Over 60 days, the major portion of the americium that was released from his body was recorded, but he would continue injections of chelating agents for five years.
His skin was red and raw from the acid burn, but the other part of his treatment was repeatedly washing his skin to remove contamination and picking off debris and scabs with tweezers. McCluskey washed himself with a soft cloth and soap because he knew how much he could endure.
"He scrubbed painstakingly," Aldridge said.
Speakers at the symposium called him an ideal patient. He was strong, a Christian and extremely helpful, Aldridge said. He also was knowledgeable, learning about the effects of radiation and the treatments for exposure before the accident.
A makeshift room draped in plastic in a heavily shielded, windowless portion of the decontamination center was set up for McCluskey, and he remained there in isolation for several weeks. His wife only could stand in the door and talk to him and nurses watched him 24 hours with a TV camera. But his mood remained excellent, Aldridge said.
On day 72 after the explosion, a travel trailer was parked outside the decontamination center so McCluskey could live there with his wife and dog while his treatment continued, Aldridge said. Doctors were concerned that he would spread contamination, but it was found only on his bed pillow in the trailer.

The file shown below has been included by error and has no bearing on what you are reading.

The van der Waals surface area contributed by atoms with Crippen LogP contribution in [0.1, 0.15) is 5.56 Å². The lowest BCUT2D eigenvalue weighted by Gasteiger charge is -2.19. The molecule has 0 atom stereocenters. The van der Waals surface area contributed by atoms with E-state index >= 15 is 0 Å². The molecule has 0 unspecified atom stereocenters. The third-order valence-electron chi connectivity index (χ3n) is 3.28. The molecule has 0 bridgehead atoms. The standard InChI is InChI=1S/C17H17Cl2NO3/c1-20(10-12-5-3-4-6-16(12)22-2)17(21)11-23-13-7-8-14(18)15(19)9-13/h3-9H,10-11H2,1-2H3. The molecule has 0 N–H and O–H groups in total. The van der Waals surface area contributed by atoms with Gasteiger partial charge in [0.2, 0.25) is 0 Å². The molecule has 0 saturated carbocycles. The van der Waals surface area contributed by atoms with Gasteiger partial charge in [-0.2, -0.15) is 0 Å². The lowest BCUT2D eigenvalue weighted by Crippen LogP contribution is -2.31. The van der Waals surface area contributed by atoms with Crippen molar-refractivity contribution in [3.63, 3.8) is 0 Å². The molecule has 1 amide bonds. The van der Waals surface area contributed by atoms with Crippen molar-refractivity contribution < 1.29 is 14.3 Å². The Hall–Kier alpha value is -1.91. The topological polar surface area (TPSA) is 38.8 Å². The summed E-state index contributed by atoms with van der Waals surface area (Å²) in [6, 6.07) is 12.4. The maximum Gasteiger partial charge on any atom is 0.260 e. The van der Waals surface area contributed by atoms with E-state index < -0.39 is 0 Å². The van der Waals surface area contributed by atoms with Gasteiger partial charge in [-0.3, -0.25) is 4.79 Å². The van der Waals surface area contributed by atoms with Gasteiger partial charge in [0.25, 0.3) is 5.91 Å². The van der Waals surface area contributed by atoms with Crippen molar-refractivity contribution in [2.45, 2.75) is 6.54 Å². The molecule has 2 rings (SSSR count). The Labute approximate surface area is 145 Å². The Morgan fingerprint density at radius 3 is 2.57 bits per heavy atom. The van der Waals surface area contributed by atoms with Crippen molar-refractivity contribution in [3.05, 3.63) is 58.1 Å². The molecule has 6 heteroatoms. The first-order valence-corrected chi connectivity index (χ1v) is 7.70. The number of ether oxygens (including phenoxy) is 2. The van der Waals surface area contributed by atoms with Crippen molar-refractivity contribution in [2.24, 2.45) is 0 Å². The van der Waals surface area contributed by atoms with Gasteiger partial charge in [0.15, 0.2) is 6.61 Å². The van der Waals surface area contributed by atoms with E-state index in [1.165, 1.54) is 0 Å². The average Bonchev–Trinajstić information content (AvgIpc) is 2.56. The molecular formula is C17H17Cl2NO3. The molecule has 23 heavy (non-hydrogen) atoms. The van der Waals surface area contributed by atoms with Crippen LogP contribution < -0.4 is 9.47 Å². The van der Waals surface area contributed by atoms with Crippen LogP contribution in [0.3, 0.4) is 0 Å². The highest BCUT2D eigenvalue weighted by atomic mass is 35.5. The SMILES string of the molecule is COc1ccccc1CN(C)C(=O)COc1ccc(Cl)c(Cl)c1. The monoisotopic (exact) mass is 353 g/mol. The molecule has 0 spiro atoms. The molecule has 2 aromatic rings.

Not until 150 days after the accident was he allowed to move home to Prosser, with regular visits from his medical team.
The team was afraid he would fall into a depression, particularly as friends and acquaintances told him they would not visit his home because of fear of radiation. Americium remained embedded in his face, setting off a radiation monitor when he held it next to his head.
But he proved to be resilient. He remained active in his community and church and gave talks with his doctor about the accident, although the acid burns to his eyes made him increasingly sensitive to light.
"The memories of the accident were strong, but not debilitating," Aldridge said.
He died 11 years after the accident while visiting his daughter out of town.
The medical examiner who performed the autopsy did not realize he had a role in a famous case until the media started calling to ask what kind of cancer had killed McCluskey, said Ron Kathren, retired from the U.S. Transuranium and Uranium Registries.
There was no cancer found. McCluskey died of a heart attack at the age of 76.
Most of the long-term effects of the accident were caused by the trauma of the explosion and the nitric acid, Kathren said. McCluskey had scars on his face and neck and required cataract surgery and a corneal transplant.
Treatment for a radiological accident today would be similar, said experts at the symposium. However, the decontamination facility is gone, making way for expansion of Kadlec Regional Medical Center. Instead, there is a small decontamination room and a shower stall with an outside entrance at the hospital's emergency room.
After the accident, the McCluskey Room was minimally decontaminated and sealed up. It was rarely entered until work began in recent years to prepare it for demolition along with the Plutonium Finishing Plant.
Now two of the five glove boxes in the room have been removed. "The McCluskey Room is going away," said Wayne Glines of DOE.